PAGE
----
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U.S. city elections are determined by their oldest citizens

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Retirees outvote millennials by seven to one in local elections

The 2016 presidential election saw low turnout among young voters—only half of all eligible voters aged 18 to 29 cast ballots, about where turnout has hovered for the past four elections. But for city elections, the younger voter turnout is even worse. According to a new study that looks at 30 mayoral races in 30 cities, the oldest generation of Americans is making pretty much all the local government decisions.

A Portland State University study named “Who Votes for Mayor?” takes a look at who exactly shows up at the polls to determine the fate of their cities. Not only is turnout for local elections very low overall, the median age of voters for local elections is a mind-boggling 57. Overall, retirees are seven times more likely to vote than millennials.

In about half of the cities featured in the study, millennial voting rates hovered in the single digits. This is partially because this age group is more itinerant overall; many go away to college and move to new cities for jobs. But there was one bright spot— Portland, Oregon—which not only has high overall turnout rates, but also very good young voter turnout. This is because the mayoral election included in the study was timed with the 2012 presidential election—which is a strategy recommended by the study’s authors to boost turnout.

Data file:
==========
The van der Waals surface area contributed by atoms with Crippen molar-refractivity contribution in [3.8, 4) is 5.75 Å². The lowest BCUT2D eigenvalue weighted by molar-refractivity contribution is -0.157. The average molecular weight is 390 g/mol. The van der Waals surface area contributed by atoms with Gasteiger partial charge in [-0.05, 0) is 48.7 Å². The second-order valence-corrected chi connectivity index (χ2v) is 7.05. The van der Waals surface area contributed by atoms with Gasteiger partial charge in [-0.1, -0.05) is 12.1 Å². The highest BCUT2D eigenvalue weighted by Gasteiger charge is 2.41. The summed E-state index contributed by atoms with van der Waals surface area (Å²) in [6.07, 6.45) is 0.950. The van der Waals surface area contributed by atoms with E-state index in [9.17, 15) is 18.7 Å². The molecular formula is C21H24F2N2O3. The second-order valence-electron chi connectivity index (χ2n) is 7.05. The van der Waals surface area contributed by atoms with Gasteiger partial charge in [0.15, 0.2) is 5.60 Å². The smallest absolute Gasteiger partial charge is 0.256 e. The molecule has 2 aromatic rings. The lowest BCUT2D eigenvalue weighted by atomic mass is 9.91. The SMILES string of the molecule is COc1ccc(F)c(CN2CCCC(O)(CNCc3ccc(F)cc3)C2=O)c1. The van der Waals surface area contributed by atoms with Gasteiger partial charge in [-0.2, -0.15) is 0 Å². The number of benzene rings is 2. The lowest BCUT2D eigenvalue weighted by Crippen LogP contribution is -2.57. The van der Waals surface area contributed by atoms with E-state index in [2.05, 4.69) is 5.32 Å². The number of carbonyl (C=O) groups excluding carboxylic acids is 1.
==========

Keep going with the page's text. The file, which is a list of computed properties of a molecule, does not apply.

But Portland also has higher turnout than average because of the unique way that voting is conducted: Oregon’s system allows all voters to cast ballots at their convenience by mail over a period of several weeks. (Phil Keisling, one of the authors, oversaw the move to vote-by-mail when he was Oregon’s secretary of state.)

Oregon’s success might offer an interesting idea for boosting turnout elsewhere: publicizing turnout rates, writes Mike Maciag in a piece for Governing magazine. “Where voting takes place over a period of several weeks, as in Oregon, cities could report real-time data showing turnout by neighborhood, age group and other demographics.”

One wonders if a widely shared real-time voter turnout tracker—similar to the daily polling data we saw during the 2016 election—might motivate young, tech-savvy citizens to get out the vote.